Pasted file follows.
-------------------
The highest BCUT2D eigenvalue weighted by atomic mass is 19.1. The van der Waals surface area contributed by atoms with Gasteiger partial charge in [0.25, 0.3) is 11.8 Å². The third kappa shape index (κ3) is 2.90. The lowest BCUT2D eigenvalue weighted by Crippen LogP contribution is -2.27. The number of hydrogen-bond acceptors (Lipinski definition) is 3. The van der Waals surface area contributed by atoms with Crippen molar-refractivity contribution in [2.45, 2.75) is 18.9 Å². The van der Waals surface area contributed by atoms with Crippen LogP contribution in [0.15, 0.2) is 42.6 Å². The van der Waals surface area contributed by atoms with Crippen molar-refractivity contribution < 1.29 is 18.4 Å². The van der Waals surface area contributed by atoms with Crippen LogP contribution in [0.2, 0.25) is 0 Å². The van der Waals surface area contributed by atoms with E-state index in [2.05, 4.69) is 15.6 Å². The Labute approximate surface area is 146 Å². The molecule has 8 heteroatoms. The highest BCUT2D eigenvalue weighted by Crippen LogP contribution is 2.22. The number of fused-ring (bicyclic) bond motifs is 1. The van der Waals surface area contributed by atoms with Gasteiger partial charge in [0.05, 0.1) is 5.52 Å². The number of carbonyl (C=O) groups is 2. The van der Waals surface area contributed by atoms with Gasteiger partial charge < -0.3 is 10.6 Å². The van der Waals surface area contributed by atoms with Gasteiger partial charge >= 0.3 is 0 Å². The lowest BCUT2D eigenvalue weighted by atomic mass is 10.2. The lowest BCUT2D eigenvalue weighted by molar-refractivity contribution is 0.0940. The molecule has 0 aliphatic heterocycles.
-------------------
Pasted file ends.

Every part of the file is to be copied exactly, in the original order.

The highest BCUT2D eigenvalue weighted by atomic mass is 19.1. The van der Waals surface area contributed by atoms with Gasteiger partial charge in [0.25, 0.3) is 11.8 Å². The third kappa shape index (κ3) is 2.90. The lowest BCUT2D eigenvalue weighted by Crippen LogP contribution is -2.27. The number of hydrogen-bond acceptors (Lipinski definition) is 3. The van der Waals surface area contributed by atoms with Crippen molar-refractivity contribution in [2.45, 2.75) is 18.9 Å². The van der Waals surface area contributed by atoms with Crippen LogP contribution in [0.15, 0.2) is 42.6 Å². The van der Waals surface area contributed by atoms with Crippen molar-refractivity contribution < 1.29 is 18.4 Å². The van der Waals surface area contributed by atoms with Crippen LogP contribution in [0.2, 0.25) is 0 Å². The van der Waals surface area contributed by atoms with E-state index in [2.05, 4.69) is 15.6 Å². The Labute approximate surface area is 146 Å². The molecule has 8 heteroatoms. The highest BCUT2D eigenvalue weighted by Crippen LogP contribution is 2.22. The number of fused-ring (bicyclic) bond motifs is 1. The van der Waals surface area contributed by atoms with Gasteiger partial charge in [0.05, 0.1) is 5.52 Å². The number of carbonyl (C=O) groups is 2. The van der Waals surface area contributed by atoms with Gasteiger partial charge < -0.3 is 10.6 Å². The van der Waals surface area contributed by atoms with Gasteiger partial charge >= 0.3 is 0 Å². The lowest BCUT2D eigenvalue weighted by atomic mass is 10.2. The lowest BCUT2D eigenvalue weighted by molar-refractivity contribution is 0.0940. The molecule has 0 aliphatic heterocycles.